Thus, the Sign’s purpose is to debate the truth or falsity of religion by advertising FFRF’s cause, beliefs, and website, while also attacking the beliefs of religious adherents. Such express advocacy clearly and unequivocally contradicts the celebratory, decorative, and good-will-promoting purpose of the Holiday Display. By excluding these statements, the City is reasonably limiting speech activity occurring in the Holiday Display to that which is compatible with the Holiday Display’s purpose.
Second, the City had the right to exercise control over the Holiday Display so as to avoid interference with its government functions. Based on the Court’s review of the photographs provided by the parties, the Atrium contains a five-story vaulted ceiling, with offices located on each floor. The front of each office is adjacent to the Atrium, and there is nothing to insulate the offices from any noise or altercation that may emanate from the Holiday Display. Defendants therefore have a reasonable basis to consider the potential disruptions to city business that could arise if the City allowed political statements and signs to be displayed in the Atrium.
For instance, were the City to allow placement of the Sign, should it also permit a second group, at odds with the FFRF’s views on the winter solstice, to place a sign challenging these views? Must a third group then be allowed to come and make statements for or against views raised by the second group? Should this debate be permitted to take place at the doorstep of numerous City offices, within a Holiday Display? The purpose of the Holiday Display is to celebrate the holiday season, not to act as a catalyst for religious debate. The Court concludes that the City would encounter great difficulty in managing these complications—unless the City is permitted to exclude speech on subject matter that falls outside the scope of the subject matter of the forum.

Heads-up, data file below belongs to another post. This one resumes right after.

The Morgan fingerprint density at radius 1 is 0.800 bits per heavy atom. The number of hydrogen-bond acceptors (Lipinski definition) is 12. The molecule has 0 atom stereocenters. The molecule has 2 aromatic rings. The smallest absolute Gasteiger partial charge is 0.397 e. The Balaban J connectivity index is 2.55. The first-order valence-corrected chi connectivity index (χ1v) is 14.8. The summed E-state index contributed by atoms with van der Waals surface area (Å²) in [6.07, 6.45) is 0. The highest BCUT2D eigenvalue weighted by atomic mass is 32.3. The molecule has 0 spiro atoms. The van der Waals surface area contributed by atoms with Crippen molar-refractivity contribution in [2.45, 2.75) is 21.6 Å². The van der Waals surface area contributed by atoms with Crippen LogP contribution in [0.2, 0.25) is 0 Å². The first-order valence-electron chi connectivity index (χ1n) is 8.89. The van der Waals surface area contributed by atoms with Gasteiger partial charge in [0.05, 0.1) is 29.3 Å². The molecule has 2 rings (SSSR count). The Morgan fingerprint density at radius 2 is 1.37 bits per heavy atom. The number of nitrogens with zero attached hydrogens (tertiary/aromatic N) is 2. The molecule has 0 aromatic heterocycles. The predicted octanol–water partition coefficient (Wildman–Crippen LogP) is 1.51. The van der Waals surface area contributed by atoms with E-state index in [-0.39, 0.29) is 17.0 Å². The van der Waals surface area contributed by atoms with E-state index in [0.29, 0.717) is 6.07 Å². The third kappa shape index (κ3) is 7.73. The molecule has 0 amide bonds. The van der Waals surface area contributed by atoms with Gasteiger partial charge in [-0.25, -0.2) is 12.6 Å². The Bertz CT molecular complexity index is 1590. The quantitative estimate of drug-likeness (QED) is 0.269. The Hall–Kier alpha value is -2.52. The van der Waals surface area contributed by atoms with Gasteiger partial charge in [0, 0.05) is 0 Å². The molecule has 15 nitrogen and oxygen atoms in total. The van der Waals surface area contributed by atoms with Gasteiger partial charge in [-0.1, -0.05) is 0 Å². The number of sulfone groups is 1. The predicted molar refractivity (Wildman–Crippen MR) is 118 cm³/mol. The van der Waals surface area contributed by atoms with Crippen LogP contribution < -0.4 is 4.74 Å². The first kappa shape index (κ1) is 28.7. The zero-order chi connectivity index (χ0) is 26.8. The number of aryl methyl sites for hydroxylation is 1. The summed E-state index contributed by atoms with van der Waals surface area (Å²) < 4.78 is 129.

I didn’t like the FFRF’s choice of the sign they submitted here in the first place. The judge is clearly right about its purpose, though I think the conclusions he draws from that are unreasonable. The solution, I think, is to submit a display that does not just attack religion but does celebrate reason and humanism. That will make it much harder to reject, undermine the court’s reasoning in this case, and it also presents a positive message rather than a negative one. I think that would have been a better way to handle it from the start and it’s the obvious way to respond to this ruling.
In fact, as I have been arguing for some time now, I think we need model displays and monuments that present and celebrate humanist principles as an alternative to both nativity displays and Ten Commandments monuments. Those model displays could be submitted in response to similar displays all over the country.